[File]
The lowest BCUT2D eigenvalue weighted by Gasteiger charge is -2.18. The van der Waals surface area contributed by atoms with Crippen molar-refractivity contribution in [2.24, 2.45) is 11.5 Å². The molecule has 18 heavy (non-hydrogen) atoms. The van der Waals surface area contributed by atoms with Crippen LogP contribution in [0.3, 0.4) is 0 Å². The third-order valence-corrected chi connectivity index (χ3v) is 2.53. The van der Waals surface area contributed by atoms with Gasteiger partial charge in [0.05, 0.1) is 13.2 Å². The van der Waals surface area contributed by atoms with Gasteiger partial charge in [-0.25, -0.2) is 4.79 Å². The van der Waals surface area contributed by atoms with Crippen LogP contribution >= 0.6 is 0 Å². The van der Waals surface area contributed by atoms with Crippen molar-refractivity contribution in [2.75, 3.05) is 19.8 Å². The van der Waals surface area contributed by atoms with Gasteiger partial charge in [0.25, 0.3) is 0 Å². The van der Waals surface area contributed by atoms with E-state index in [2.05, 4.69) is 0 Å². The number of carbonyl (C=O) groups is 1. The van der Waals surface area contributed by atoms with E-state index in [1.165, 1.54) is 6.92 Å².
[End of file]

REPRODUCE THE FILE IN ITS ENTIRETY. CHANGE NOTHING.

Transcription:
The lowest BCUT2D eigenvalue weighted by Gasteiger charge is -2.18. The van der Waals surface area contributed by atoms with Crippen molar-refractivity contribution in [2.24, 2.45) is 11.5 Å². The molecule has 18 heavy (non-hydrogen) atoms. The van der Waals surface area contributed by atoms with Crippen LogP contribution in [0.3, 0.4) is 0 Å². The third-order valence-corrected chi connectivity index (χ3v) is 2.53. The van der Waals surface area contributed by atoms with Gasteiger partial charge in [0.05, 0.1) is 13.2 Å². The van der Waals surface area contributed by atoms with Gasteiger partial charge in [-0.25, -0.2) is 4.79 Å². The van der Waals surface area contributed by atoms with Crippen LogP contribution >= 0.6 is 0 Å². The van der Waals surface area contributed by atoms with Crippen molar-refractivity contribution in [2.75, 3.05) is 19.8 Å². The van der Waals surface area contributed by atoms with Gasteiger partial charge in [0.25, 0.3) is 0 Å². The van der Waals surface area contributed by atoms with E-state index in [2.05, 4.69) is 0 Å². The number of carbonyl (C=O) groups is 1. The van der Waals surface area contributed by atoms with E-state index in [1.165, 1.54) is 6.92 Å².